You are on page 1of 2

Medicare Reaches Middle Age by Edward F.

Coyle Medicare turns 47 this month and reaches a crossroads familiar at middle age: a proud record of success, but also an uncertain future. Medicare is a great American success story. Before it, many older Americans lived out their final years in terrible health and great poverty. While too many seniors today are still struggling, their poverty rate is now 75 percent lower since Medicare became law in 1965. Today, nearly all over 65 have health coverage; before Medicare only half did. Here in New Hampshire, Medicare helps over 220,000 retirees better afford to see a doctor and fill a prescription. But despite this success, Medicare faces three major political threats on its 47th birthday. That is why, in this election year, I believe it is imperative that both retirees and workers have a better understanding of the issues and where the candidates stand. The first threat to Medicare was the recent vote in the U.S. House to repeal the Affordable Care Act and its expanded Medicare benefits for retirees. In just a short time, the new law has helped 164,000 New Hampshire retirees receive at least one free preventive test or screening for a serious disease. The 13,000 Granite State seniors with the highest drug costs have saved an average of $620 per year on their prescriptions. The law is closing Medicares doughnut hole coverage gap, and strengthens Medicares long-term finances by ending taxpayer subsidies to private insurance companies. New Hampshire seniors should be troubled by Reps. Bass and Guintas votes to take away these new improvements to Medicare. The second threat to Medicare is a House Republican budget plan, supported by Mitt Romney, that would push seniors toward government-issued vouchers to buy health coverage in the costly, unfair private insurance market. This undercuts the reason Medicare was created the financial reality that only seniors lucky enough to be either healthy or wealthy can afford private insurance. For most seniors, Medicare is their only option. The third threat to Medicare will occur later this year when Congress is likely to consider sweeping spending cuts to lower the federal deficit. Retirees, who paid Medicare taxes in every paycheck of their lives, should not be the victim of unfair sacrifices to fund tax breaks for big corporations and millionaires. There is a New Hampshire angle to these upcoming budget talks former Senator Judd Gregg has recently begun a high-profile effort in Washington to advance the recommendations of a fiscal commission he served on in 2010. On that panel, Gregg supported reducing Medicare benefits, raising the eligibility age, and privatizing the program. In this years debate Gregg, now a paid adviser to Goldman Sachs, is advocating Medicare changes that are badly out of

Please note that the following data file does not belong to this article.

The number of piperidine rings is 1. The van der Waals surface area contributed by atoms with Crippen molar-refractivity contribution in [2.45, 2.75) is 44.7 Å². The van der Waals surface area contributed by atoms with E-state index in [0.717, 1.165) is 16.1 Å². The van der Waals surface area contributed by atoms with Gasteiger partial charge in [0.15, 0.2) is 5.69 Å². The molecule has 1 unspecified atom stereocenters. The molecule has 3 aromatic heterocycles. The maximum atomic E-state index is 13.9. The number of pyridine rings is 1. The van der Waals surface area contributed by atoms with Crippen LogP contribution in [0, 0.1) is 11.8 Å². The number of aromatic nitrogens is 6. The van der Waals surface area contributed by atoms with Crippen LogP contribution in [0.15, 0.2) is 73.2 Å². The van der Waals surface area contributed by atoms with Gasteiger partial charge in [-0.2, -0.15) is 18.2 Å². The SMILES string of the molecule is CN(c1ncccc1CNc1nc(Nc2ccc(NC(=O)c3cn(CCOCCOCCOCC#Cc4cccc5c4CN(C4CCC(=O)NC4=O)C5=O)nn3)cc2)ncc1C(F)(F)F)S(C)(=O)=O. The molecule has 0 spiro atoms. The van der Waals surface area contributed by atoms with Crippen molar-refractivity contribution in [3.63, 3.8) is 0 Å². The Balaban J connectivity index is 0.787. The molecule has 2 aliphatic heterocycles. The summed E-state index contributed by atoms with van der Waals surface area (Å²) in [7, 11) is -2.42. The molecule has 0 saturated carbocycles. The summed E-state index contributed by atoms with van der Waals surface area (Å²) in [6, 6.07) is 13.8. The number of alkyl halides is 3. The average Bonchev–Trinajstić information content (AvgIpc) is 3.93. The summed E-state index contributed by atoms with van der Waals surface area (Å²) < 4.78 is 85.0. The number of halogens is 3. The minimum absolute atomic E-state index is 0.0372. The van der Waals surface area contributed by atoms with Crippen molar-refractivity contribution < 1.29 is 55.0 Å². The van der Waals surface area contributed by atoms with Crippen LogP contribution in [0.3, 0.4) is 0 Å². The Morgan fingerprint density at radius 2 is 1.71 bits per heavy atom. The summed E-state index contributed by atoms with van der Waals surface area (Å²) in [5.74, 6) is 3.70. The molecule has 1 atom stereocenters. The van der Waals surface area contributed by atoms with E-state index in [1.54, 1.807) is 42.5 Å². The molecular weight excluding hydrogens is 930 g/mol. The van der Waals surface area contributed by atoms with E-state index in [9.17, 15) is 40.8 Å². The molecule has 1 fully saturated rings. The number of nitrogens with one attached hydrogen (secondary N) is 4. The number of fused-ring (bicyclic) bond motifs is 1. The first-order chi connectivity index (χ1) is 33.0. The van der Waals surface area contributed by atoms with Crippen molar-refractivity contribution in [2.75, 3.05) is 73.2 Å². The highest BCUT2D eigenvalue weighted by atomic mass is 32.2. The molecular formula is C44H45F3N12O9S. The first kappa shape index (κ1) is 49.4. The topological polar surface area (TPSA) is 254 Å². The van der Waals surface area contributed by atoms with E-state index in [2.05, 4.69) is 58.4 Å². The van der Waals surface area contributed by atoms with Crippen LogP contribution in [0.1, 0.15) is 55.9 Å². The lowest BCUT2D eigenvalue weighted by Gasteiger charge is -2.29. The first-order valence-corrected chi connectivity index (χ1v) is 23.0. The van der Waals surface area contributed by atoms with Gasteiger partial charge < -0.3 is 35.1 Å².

touch with the needs of New Hampshire seniors and could also financially benefit corporations he works with in his new Wall Street role. Seniors care about more than just themselves. They worry about their children and grandchildren, and what life will be like when they are older. Todays retirees dont want to be the last generation to retire. They want Medicare to remain strong if not stronger for when todays workers retire. As Medicare reaches middle age, we must acknowledge the great strides that retirees have made in the 47 years since Medicare became law. But in this election year, we must make sure we do not turn back the clock on this progress.

Edward F. Coyle is the Executive Director of the Alliance for Retired American, a national grassroots organization with over 13,000 members in New Hampshire. For more information, visit www.retiredamericans.org or call 1-800-333-7212.